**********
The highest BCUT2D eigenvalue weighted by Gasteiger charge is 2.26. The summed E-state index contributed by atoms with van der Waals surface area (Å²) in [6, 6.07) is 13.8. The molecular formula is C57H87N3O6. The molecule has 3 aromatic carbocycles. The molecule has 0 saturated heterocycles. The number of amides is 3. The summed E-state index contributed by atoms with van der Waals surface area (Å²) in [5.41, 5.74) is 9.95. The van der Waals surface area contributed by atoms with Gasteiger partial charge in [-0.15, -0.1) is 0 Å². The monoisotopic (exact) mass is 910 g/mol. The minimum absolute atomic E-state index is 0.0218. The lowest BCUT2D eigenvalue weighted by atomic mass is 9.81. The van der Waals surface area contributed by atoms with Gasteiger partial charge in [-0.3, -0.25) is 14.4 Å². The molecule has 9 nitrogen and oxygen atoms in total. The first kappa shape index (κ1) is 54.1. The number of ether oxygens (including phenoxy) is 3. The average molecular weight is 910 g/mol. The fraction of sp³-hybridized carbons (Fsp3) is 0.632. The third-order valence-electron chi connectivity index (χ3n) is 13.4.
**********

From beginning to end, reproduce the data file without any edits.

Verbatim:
The highest BCUT2D eigenvalue weighted by Gasteiger charge is 2.26. The summed E-state index contributed by atoms with van der Waals surface area (Å²) in [6, 6.07) is 13.8. The molecular formula is C57H87N3O6. The molecule has 3 aromatic carbocycles. The molecule has 0 saturated heterocycles. The number of amides is 3. The summed E-state index contributed by atoms with van der Waals surface area (Å²) in [5.41, 5.74) is 9.95. The van der Waals surface area contributed by atoms with Gasteiger partial charge in [-0.15, -0.1) is 0 Å². The monoisotopic (exact) mass is 910 g/mol. The minimum absolute atomic E-state index is 0.0218. The lowest BCUT2D eigenvalue weighted by atomic mass is 9.81. The van der Waals surface area contributed by atoms with Gasteiger partial charge in [-0.3, -0.25) is 14.4 Å². The molecule has 9 nitrogen and oxygen atoms in total. The first kappa shape index (κ1) is 54.1. The number of ether oxygens (including phenoxy) is 3. The average molecular weight is 910 g/mol. The fraction of sp³-hybridized carbons (Fsp3) is 0.632. The third-order valence-electron chi connectivity index (χ3n) is 13.4.